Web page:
I know there are ways to Skip or Bypass a Fsck but despite my best attempts, I couldn’t get grub to cooperate with me.

So now I was really frustrated.  I was/am still unable to get the (really nice when running) VirtualBox images directly from Xplico working.  And the versions in the LiveCd’s from DEFT, while nice, aren’t really a convenient environment for real and persistent NFA case work.  Based on previous work with Xplico I know that it can deliver and deliver very well…only I felt like I was running lame with any of these current solutions.

So that meant I had one last possibility (at least as far as I knew at the time)…roll my own “installed” Linux build on a fresh vmdk file in VirtualBox, and then manually install Xplico into it.

I’m cool with that, I needed a fully working Xplico build, and maybe it would be a good exercise before going into Xplico proper.  How hard could it be?

The answer?

Really, really frustrating…then stupidly simple.  Seriously simple.  Even Alvis could do it.


Above Image…the Xplico baby is delivered and working perfectly!

It can be done, and now I have a fully functional Xplico application running in an installed/hdd based configuration (still virtualized in a VirtualBox vmdk file) so I can save and revisit all my PCAP uploads.  Sweet Success!

So that post is coming up next…maybe even later today.  I now need to reproduce/test it on my work XP system…just to be 100% certain the process works.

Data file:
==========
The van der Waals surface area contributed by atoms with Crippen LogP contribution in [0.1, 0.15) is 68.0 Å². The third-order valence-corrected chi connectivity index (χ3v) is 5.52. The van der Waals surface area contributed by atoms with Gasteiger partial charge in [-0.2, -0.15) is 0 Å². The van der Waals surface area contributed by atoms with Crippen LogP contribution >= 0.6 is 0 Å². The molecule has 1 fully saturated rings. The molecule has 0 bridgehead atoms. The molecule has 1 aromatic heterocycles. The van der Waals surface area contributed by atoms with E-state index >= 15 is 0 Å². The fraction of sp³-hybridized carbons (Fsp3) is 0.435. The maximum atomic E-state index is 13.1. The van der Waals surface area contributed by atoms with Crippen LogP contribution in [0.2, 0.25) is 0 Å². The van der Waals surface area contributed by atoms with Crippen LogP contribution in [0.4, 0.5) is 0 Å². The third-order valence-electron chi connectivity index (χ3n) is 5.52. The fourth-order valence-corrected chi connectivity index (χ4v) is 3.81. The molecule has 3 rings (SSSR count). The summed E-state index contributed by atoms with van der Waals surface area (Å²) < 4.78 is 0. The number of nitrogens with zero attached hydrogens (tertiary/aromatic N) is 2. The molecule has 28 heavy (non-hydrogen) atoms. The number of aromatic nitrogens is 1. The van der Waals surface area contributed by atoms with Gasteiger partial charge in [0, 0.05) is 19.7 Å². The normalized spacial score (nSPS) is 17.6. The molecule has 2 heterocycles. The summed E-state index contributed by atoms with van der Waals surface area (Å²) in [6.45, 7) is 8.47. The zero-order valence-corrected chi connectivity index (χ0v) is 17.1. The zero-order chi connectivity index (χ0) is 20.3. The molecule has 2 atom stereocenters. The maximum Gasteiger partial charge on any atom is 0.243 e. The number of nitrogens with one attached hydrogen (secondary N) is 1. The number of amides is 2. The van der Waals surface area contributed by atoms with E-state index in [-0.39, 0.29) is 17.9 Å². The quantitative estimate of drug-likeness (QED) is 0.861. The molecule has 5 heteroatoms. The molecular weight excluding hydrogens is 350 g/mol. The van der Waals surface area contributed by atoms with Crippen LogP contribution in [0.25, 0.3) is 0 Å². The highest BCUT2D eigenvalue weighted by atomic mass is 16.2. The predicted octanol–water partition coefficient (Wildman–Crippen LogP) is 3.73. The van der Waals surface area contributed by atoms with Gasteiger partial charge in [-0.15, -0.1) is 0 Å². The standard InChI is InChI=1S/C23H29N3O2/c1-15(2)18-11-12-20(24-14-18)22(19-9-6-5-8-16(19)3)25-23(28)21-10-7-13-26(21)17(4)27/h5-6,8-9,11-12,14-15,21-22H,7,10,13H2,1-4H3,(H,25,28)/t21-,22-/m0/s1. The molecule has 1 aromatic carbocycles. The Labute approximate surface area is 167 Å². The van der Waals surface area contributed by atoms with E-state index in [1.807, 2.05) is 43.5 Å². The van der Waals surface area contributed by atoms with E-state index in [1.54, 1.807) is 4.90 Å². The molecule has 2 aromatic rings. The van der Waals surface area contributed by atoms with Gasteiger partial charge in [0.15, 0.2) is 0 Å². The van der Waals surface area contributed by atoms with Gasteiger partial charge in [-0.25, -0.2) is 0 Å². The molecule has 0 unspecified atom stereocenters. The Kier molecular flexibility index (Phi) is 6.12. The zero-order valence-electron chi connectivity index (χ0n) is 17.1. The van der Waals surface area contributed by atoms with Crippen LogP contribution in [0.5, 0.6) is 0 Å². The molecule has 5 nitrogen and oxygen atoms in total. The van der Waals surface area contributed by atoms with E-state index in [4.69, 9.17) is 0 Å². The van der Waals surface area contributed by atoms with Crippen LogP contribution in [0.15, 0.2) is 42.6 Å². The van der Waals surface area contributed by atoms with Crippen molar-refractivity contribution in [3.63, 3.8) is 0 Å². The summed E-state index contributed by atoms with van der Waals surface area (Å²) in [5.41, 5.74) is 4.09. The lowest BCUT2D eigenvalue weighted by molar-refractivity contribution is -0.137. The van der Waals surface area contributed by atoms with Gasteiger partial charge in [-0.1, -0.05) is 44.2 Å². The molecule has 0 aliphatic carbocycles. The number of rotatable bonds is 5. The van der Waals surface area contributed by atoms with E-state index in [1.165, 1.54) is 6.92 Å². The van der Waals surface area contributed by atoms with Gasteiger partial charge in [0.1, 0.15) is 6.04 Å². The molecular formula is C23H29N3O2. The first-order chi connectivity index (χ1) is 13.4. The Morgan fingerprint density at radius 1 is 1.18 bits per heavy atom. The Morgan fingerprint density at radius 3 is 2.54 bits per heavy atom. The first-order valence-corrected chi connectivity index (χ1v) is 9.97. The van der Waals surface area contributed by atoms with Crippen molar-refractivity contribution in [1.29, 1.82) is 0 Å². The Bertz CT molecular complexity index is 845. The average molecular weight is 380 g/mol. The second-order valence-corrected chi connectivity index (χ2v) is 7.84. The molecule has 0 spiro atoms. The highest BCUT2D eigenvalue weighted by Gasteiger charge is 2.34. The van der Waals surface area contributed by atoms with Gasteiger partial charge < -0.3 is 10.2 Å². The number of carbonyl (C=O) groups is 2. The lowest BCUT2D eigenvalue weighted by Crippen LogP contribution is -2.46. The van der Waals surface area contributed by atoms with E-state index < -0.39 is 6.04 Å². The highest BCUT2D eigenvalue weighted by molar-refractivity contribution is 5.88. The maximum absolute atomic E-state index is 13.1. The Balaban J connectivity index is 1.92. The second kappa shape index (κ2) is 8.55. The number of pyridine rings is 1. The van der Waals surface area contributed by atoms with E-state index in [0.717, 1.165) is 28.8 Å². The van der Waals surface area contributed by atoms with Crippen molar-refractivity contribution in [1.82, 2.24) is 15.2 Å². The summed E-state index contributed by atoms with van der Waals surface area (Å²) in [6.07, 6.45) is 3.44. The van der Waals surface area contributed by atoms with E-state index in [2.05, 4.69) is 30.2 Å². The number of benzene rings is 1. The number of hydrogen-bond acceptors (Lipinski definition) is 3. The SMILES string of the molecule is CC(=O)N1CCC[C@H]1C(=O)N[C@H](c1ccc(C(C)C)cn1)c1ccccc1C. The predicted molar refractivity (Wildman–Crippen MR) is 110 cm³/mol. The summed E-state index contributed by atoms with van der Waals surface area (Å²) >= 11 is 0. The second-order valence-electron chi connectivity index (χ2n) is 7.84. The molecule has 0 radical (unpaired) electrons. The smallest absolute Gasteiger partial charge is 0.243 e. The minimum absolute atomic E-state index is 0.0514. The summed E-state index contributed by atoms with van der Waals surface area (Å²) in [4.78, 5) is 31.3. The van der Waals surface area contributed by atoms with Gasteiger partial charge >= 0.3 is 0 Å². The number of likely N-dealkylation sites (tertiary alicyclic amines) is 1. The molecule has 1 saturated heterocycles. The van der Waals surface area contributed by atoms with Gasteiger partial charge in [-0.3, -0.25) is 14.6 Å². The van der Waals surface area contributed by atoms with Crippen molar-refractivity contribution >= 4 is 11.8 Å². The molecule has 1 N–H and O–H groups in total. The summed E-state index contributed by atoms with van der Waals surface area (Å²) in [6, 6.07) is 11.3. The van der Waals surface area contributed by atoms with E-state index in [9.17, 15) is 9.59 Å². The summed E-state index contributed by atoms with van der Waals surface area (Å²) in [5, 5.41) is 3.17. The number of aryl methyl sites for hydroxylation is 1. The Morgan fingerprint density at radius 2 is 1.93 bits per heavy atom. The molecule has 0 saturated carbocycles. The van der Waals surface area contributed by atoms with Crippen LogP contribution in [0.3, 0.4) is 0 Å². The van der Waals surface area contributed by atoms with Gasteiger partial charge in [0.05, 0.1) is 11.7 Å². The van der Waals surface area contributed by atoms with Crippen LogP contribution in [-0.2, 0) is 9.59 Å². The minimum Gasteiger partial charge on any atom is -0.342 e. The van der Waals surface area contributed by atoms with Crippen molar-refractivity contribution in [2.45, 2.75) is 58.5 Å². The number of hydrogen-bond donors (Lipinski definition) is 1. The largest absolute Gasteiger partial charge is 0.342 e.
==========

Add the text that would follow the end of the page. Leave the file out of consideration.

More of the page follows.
In the meantime, this humble Linux padawan would deeply value any feedback from the Linux/VirtualBox Jedi Masters on why out of the blue the fsck started complaining about the time since last boot right after setting the system clock (certainly not 249 days!) on these vmdk images…and any solutions for fixing this issue. Now that I can roll my own I’m not really going back, however other users/testers might be curious and run into the same thing. 

From the Google work I was able to do, there may be an issue with the way the VirtualBox BIOS is reporting the actual time/date (or that it can’t get it from the hardware system) to pass on correctly to the virtual system.  Am I the only person running into this issue with the Xplico VirtualBox images?  Surely not as it replicated on different XP hardware systems as well as (finally) my Windows 7 system as well…and despite many installs/uninstalls/reinstalls/fresh-system installs, I have since been unable to get one running again.

I believe that by default, fsck is set to run automatically after x/days or y/boots.  However, I’m curious why that now always appears, even after a fresh reimport of either Xplico VB appliance.


Claus V.